Also well worth looking out for while you are exploring these cliffs is a quite insignificant looking but vary rare plant known as Yellow whitlowgrass (Draba aizoides.) It only grows about 2 inches high and carries yellow flowers in late winter to mid spring. A member of the Brassicaceae family the plant is widely distributed in continental Europe. This is the only place in the UK where it can be found.
Now continue along the coastal path until you round the headland into the picturesque Pwll Du bay. There are a number of paths which will take you down onto the bay itself, so take your pick.
Much of the scenery of this beautiful bay results from the quarrying activities which existed here until the beginning of the 20th century. Rights of “cliffage” were awarded to farming tenants, who could then quarry the limestone from the slopes of Pwll Du Head which was then shipped across the water to Devon where it was cooked to make agricultural lime.
Looking to the east of the bay you can still clearly see where the limestone was removed from the cliff. The stone was then piled a short way from low water and marked with a post. Ships then sailed into the cove at high tide, located the posts and remained there until the tide dropped, leaving the ship beached and ready to be loaded before the next high tide. I have also read that some of the ships would actually scuttle their vessels before the tide had fully dropped and as the ship beached the sea cocks would again be closed, the water partially filling the hold of the ship would break the fall of the cargo of rock as it was loaded. The remaining water would be drained out before the tide returned. It is also speculated that much of the limestone making up the huge shingle banks at the head of the beach are also derived from the smaller pieces of stone left on the beach after the ships were hurriedly loaded between the tides. The houses nestling at the head of the beach were once pubs serving the thirsty workers.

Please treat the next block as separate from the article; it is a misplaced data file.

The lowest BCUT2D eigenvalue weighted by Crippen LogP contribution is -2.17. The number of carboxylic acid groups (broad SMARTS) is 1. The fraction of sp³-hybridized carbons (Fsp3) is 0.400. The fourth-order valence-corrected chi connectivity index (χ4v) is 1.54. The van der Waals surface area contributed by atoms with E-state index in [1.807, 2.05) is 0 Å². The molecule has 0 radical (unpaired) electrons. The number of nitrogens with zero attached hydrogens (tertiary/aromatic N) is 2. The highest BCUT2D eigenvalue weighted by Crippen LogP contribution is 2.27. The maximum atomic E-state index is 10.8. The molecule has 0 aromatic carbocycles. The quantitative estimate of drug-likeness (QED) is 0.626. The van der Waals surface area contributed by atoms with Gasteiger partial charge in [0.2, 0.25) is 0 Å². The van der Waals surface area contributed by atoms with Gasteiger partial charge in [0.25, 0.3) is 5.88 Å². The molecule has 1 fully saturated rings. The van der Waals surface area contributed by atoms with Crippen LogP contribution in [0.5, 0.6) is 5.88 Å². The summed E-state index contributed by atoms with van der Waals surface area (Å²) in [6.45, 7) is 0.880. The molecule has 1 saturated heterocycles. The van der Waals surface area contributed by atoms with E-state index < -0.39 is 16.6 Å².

Next you will need to head to the cottages at the top of the beach - the path starts here for the final leg of your journey along Bishopston valley. Pass the cottages and take the path which bears left off the lane, following the western side of the valley. You will need to follow the river (or at least the bottom of the valley as the river has a habit of finding its way below ground through the fissured limestone strata.)
At the head of the valley you will join a lane - at the first opportunity bear right. The lane will take you up to a junction with the main road. Turn left down the main road and after 50m turn right into the gravel car park of Barlands Common.
Follow the lane which heads downhill to the west. When the lane bears ninety degrees right take the footpath which leads straight on into a small woodland - It is well waymarked. Follow it for half a mile until you emerge next to Kittle Hill farm. Turn right along the lane and continue until you meet the main road.
Turn left and walk about 100m to the bus stop outside the entrance to Cannisland park. To find the next bus times, text the code 'swagptp' to the number 84268. You will receive a text notifying you of the departure times of the next buses back to Parkmill. Ask the driver to let you off at Shepherds shop, Parkmill.
When you are facing the shop take the lane left towards the Gower Heritage Centre. Cross the footbridge over the stream by the ford and head straight up the lane in front of you back to the house.
Parc Le Breos House